Waitangi Day celebrations have wound down in the Bay Islands, after thousands of people flocked to both the upper and lower maraes on the hot, sunny final day of celebrations.
Over the last three days more than 15,000 visitors flocked to the place where New Zealand's founding document, the Treaty of Waitangi, was signed on this day 173 years ago.
The events at Waitangi began with a dawn service on Wednesday. About 300 people gathered inside and outside the meeting house, Te Whare Runanga, led by a Ngapuhi elder and followed by karakia (prayers) by representatives from many Maori tribes.
Politicians paid their respects, giving praise for the Treaty and to New Zealand.
Prime Minister John Key led the first prayer and gave thanks to those that had the wisdom and foresight to lay the foundations of the Treaty. He said it had become the platform for modern-day New Zealand and told those gathered that it is a peaceful, prosperous and proud country.
Mr Key asked people to support those serving in Afghanistan in their final few months before being withdrawn. He also paid tribute to New Zealanders who had died in the past year, making special mention of broadcaster Sir Paul Holmes.
Metiria Turei became the first Green Party co-leader leader to speak at the dawn service: "May we have the courage and the grace to live in harmony with creation. To nurture and protect those wild places that we love and which sustain us," she said.
Ms Turei told those present to look to their children for inspiration in solving the inequities that exist in New Zealand and said the Greens would continue to stand alongside Maori fighting on issues such as water rights, housing and jobs.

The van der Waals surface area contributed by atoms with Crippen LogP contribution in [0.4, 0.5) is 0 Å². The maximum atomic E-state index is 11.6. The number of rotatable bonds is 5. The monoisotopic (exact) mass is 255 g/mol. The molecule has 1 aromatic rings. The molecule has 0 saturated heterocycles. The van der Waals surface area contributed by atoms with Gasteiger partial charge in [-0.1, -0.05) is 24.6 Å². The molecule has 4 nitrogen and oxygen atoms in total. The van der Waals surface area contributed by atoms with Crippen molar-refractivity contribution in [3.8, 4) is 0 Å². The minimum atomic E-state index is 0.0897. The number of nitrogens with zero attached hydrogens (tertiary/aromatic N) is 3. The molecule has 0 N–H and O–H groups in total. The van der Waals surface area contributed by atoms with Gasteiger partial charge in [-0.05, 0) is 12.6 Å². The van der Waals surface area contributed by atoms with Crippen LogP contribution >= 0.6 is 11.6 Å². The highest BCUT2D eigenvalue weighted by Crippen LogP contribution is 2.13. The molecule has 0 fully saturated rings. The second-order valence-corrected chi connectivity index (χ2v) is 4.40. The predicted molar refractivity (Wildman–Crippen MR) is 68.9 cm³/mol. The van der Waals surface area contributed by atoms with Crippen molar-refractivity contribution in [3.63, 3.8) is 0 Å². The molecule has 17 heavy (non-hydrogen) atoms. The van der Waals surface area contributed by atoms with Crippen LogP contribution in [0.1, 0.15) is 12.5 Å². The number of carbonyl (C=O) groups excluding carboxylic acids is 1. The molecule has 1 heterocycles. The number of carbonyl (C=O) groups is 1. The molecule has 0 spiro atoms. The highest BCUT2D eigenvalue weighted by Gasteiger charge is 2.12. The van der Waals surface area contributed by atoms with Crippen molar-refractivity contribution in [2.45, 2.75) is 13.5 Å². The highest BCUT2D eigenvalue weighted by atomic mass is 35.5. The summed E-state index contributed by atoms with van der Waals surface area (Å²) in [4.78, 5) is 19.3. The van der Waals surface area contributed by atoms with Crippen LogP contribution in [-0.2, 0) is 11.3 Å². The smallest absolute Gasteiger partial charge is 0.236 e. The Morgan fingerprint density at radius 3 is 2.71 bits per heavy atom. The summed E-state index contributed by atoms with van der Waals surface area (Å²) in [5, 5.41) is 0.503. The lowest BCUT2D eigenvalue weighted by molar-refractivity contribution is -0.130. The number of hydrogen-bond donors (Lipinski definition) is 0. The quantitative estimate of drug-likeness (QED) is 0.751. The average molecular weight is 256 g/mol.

Labour leader David Shearer told those gathered that Waitangi Day celebrates what it means to be a New Zealander.
Mana Movement leader Hone Harawira used his speech to raise the issue of poverty and what it will take to overcome the huge challenge facing the country.
The Te Tai Tokerau MP said it would only be met if people had the courage to set aside their individual ambitions and personal aspirations. He said the Treaty was signed so that everyone in New Zealand would prosper and have peace.
The service was organised by the Waitangi National Trust and ended just before 6am with the sounds of a lone bagpiper beneath the Treaty flagpole and the putatara (conch).
Waka and military firepower on show
Later in the morning, a flotilla of up to 20 waka set sail in what has become a major highlight of the commemorations at Waitangi.
Waka were blessed before the hour-long paddle around the bay, led by the giant war canoe Nga Toki Matawhaorua which is normally housed on the Treaty grounds and carries 80 paddlers.
On board this year were paddlers from overseas, including Native Americans, Dutch and Ainu people from Japan.
After returning to shore, crews performed a mass haka in front of a large crowd who turned out to enjoy the family atmosphere in hot, sunny weather.
About 120 sailors from the Navy took part in a parade, along with a brass band at the upper Treaty grounds. The Navy conducted a 21-gun salute from the frigate Te Mana in the bay about midday.
Commander Shane Arndell, the officer in charge of the vessel, said the Maori culture is embraced by sailors and the Navy has a long association with celebrations at Waitangi.
Commander Arndell said the Navy assisted Governor William Hobson, who signed the Treaty of Waitangi in 1840, when he first arrived in New Zealand. It has been attending celebrations every year since being invited by Te Tai Tokerau in 1947.
An aerial display was also performed by the Royal New Zealand Air Force's aerobatics team the Red Checkers just after midday.